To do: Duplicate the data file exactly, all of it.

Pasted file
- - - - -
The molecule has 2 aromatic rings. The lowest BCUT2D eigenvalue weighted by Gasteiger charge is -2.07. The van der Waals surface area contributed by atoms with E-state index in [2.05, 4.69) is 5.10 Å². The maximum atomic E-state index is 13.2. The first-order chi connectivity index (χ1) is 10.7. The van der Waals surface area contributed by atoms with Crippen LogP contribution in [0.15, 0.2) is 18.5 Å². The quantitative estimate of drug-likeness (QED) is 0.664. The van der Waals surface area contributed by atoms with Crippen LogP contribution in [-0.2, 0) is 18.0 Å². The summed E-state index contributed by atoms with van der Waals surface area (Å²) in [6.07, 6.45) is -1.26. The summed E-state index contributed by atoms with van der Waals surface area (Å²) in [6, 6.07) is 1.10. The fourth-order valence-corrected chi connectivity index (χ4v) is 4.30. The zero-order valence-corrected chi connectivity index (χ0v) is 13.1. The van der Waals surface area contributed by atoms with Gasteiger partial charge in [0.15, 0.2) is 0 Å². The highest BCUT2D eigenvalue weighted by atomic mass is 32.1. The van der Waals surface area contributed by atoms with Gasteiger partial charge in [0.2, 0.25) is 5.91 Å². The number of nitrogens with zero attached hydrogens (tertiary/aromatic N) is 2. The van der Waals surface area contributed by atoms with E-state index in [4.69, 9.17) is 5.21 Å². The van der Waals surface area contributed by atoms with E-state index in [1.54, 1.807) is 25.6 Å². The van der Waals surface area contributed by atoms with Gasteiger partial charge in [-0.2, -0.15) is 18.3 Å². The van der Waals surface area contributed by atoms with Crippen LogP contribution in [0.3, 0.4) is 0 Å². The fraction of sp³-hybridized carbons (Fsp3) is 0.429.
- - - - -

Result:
The molecule has 2 aromatic rings. The lowest BCUT2D eigenvalue weighted by Gasteiger charge is -2.07. The van der Waals surface area contributed by atoms with E-state index in [2.05, 4.69) is 5.10 Å². The maximum atomic E-state index is 13.2. The first-order chi connectivity index (χ1) is 10.7. The van der Waals surface area contributed by atoms with Crippen LogP contribution in [0.15, 0.2) is 18.5 Å². The quantitative estimate of drug-likeness (QED) is 0.664. The van der Waals surface area contributed by atoms with Crippen LogP contribution in [-0.2, 0) is 18.0 Å². The summed E-state index contributed by atoms with van der Waals surface area (Å²) in [6.07, 6.45) is -1.26. The summed E-state index contributed by atoms with van der Waals surface area (Å²) in [6, 6.07) is 1.10. The fourth-order valence-corrected chi connectivity index (χ4v) is 4.30. The zero-order valence-corrected chi connectivity index (χ0v) is 13.1. The van der Waals surface area contributed by atoms with Gasteiger partial charge in [0.15, 0.2) is 0 Å². The highest BCUT2D eigenvalue weighted by atomic mass is 32.1. The van der Waals surface area contributed by atoms with Gasteiger partial charge in [0.2, 0.25) is 5.91 Å². The number of nitrogens with zero attached hydrogens (tertiary/aromatic N) is 2. The van der Waals surface area contributed by atoms with E-state index in [4.69, 9.17) is 5.21 Å². The van der Waals surface area contributed by atoms with E-state index in [1.54, 1.807) is 25.6 Å². The van der Waals surface area contributed by atoms with Gasteiger partial charge in [-0.2, -0.15) is 18.3 Å². The van der Waals surface area contributed by atoms with Crippen LogP contribution in [0.3, 0.4) is 0 Å². The fraction of sp³-hybridized carbons (Fsp3) is 0.429.